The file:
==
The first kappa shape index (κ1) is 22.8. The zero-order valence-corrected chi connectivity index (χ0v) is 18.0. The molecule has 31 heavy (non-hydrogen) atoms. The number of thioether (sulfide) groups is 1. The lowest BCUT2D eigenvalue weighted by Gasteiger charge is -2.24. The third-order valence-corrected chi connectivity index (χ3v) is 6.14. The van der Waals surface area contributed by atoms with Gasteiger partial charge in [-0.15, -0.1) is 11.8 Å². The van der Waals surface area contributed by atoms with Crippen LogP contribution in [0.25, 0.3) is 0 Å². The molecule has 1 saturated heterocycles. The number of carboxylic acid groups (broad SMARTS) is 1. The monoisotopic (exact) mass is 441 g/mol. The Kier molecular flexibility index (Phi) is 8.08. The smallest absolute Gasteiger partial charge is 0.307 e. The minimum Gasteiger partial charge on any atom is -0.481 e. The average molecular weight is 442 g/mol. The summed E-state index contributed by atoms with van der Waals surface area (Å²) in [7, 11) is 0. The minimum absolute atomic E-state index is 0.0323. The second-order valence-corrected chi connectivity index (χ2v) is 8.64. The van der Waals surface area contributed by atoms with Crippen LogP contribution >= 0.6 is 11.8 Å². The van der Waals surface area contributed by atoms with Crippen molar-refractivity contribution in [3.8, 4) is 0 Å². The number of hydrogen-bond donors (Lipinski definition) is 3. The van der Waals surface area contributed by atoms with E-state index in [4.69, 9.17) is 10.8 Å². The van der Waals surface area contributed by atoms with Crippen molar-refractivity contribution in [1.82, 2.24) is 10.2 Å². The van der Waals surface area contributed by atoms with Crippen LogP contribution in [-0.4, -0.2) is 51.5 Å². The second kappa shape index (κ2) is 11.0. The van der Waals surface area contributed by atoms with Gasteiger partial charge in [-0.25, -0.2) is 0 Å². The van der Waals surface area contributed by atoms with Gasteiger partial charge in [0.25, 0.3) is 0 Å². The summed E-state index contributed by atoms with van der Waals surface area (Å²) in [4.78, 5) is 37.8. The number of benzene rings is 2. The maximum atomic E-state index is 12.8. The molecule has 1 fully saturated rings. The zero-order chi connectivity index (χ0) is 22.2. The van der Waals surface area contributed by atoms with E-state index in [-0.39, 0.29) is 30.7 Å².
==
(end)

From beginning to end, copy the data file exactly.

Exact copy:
The first kappa shape index (κ1) is 22.8. The zero-order valence-corrected chi connectivity index (χ0v) is 18.0. The molecule has 31 heavy (non-hydrogen) atoms. The number of thioether (sulfide) groups is 1. The lowest BCUT2D eigenvalue weighted by Gasteiger charge is -2.24. The third-order valence-corrected chi connectivity index (χ3v) is 6.14. The van der Waals surface area contributed by atoms with Gasteiger partial charge in [-0.15, -0.1) is 11.8 Å². The van der Waals surface area contributed by atoms with Crippen LogP contribution in [0.25, 0.3) is 0 Å². The molecule has 1 saturated heterocycles. The number of carboxylic acid groups (broad SMARTS) is 1. The monoisotopic (exact) mass is 441 g/mol. The Kier molecular flexibility index (Phi) is 8.08. The smallest absolute Gasteiger partial charge is 0.307 e. The minimum Gasteiger partial charge on any atom is -0.481 e. The average molecular weight is 442 g/mol. The summed E-state index contributed by atoms with van der Waals surface area (Å²) in [7, 11) is 0. The minimum absolute atomic E-state index is 0.0323. The second-order valence-corrected chi connectivity index (χ2v) is 8.64. The van der Waals surface area contributed by atoms with Crippen LogP contribution >= 0.6 is 11.8 Å². The van der Waals surface area contributed by atoms with Crippen molar-refractivity contribution in [3.8, 4) is 0 Å². The number of hydrogen-bond donors (Lipinski definition) is 3. The van der Waals surface area contributed by atoms with E-state index in [4.69, 9.17) is 10.8 Å². The van der Waals surface area contributed by atoms with Crippen molar-refractivity contribution in [1.82, 2.24) is 10.2 Å². The van der Waals surface area contributed by atoms with Crippen LogP contribution in [-0.4, -0.2) is 51.5 Å². The second kappa shape index (κ2) is 11.0. The van der Waals surface area contributed by atoms with Gasteiger partial charge in [-0.25, -0.2) is 0 Å². The van der Waals surface area contributed by atoms with Gasteiger partial charge in [0.25, 0.3) is 0 Å². The summed E-state index contributed by atoms with van der Waals surface area (Å²) in [4.78, 5) is 37.8. The number of benzene rings is 2. The maximum atomic E-state index is 12.8. The molecule has 1 fully saturated rings. The zero-order chi connectivity index (χ0) is 22.2. The van der Waals surface area contributed by atoms with E-state index in [-0.39, 0.29) is 30.7 Å².